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The US health care workforce is facing a shortage impacting those seeking kidney care. In 2019, the Association of American Medical Colleges projected that demand for physicians will continue to outpace supply, and the United States will see a shortage of up to 122,000 physicians by 2032 (1). Although this threat facing the US health care workforce has been exacerbated by the COVID-19 pandemic, the kidney care workforce is already facing shortage challenges. Just one practicing nephrologist is available for every 3427 people living with kidney diseases in the United States. As a talented and diverse kidney care

In April 2022, the Office of Management and Budget released the annual President's Budget for fiscal year (FY) 2023. The President's Budget is a non-binding request to Congress that describes the priorities of the current administration. In the words of President Biden, “Don't tell me what you value. Show me your budget, and I will tell you what you value.”

The priorities of the current administration are clear. For the Department of Health and Human Services, the budget prioritizes “tackling the COVID-19 pandemic, expanding access to care, addressing health disparities, strengthening behavioral health, and promoting the well-being of children, families,

The American Society of Nephrology (ASN) and the American Association of Kidney Patients (AAKP) partnered together for the 10th Annual Kidney Health Advocacy Day on March 23. Advocates from both organizations met virtually with representatives, senators, and their respective staffs to urge Congress to support key legislative priorities including the following:

supporting kidney health research at the National Institute of Diabetes and Digestive and Kidney Diseases (NIDDK),

funding kidney health innovation for Kidney Innovation Accelerator (KidneyX), and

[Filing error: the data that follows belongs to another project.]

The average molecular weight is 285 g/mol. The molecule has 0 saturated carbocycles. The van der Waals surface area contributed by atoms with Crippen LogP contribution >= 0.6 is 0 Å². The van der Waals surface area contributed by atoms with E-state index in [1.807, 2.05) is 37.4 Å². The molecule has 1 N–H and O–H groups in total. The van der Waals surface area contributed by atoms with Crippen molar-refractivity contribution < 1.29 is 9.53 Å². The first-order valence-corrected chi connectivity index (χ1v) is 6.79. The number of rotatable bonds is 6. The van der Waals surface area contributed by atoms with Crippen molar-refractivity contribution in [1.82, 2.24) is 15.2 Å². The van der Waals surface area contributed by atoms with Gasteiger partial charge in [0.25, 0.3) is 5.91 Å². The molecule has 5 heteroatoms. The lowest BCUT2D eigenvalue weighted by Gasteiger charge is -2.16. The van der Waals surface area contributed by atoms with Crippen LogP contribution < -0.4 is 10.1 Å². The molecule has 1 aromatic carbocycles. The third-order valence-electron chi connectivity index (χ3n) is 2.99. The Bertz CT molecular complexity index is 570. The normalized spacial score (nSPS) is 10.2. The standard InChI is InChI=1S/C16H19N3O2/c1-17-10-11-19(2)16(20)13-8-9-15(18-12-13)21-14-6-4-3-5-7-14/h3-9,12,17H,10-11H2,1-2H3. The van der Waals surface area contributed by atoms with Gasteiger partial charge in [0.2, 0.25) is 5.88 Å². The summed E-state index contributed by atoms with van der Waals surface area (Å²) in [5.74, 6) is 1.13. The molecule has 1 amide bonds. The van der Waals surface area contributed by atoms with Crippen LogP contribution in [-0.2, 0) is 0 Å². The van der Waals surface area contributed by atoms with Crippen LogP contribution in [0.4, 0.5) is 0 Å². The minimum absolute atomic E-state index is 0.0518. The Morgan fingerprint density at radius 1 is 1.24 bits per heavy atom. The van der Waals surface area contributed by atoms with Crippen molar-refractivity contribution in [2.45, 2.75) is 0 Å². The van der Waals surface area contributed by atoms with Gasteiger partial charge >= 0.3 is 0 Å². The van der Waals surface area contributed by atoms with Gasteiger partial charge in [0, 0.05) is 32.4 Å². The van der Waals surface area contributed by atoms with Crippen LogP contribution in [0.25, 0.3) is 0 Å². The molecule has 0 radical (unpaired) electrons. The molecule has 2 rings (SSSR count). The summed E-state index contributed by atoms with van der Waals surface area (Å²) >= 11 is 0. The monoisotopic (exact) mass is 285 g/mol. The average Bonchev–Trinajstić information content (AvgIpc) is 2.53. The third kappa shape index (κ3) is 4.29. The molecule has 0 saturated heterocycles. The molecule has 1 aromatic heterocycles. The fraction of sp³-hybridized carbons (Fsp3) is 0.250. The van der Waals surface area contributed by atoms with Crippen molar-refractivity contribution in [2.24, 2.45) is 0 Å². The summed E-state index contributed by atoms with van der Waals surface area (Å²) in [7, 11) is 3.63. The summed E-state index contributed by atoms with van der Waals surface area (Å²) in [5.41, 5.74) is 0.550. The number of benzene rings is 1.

protecting living donors to increase organs available for transplant.

Kidney research leads to the discovery of new methods to detect kidney diseases, and

Congress is staring down a significant number of legislative backlogs as it begins the 2022 calendar year. Congress must still finalize fiscal year (FY) 2022 appropriations before FY 2023 appropriations negotiations can commence, confirm the heads of both the US Food and Drug Administration and National Institutes of Health amid the global COVID-19 pandemic, and confirm a Supreme Court justice to replace retiring Justice Breyer, all with mid-term elections fast approaching this fall. But, there is cause for genuine optimism among the kidney community, as improving kidney health through transformative regulatory and legislative action continues to receive robust bipartisan support

Zachary Kribs and Ryan Murray

KidneyX, the public-private partnership between the American Society of Nephrology (ASN) and the US Department of Health and Human Services (HHS) to accelerate innovation in the diagnosis, prevention, and treatment of kidney diseases, was included in President Biden's first annual budget proposal for fiscal year 2022 (FY 22), announced by the Biden-Harris administration on May 28, 2020. Following the largest showing of support to date from members of the US House of Representatives and Senate—an effort led by Rep. Suzan DelBene of Washington, Rep. Larry Bucshon of Indiana, Rep. Terri Sewell of Alabama, Rep. Brian Babin of Texas, Sen. Ben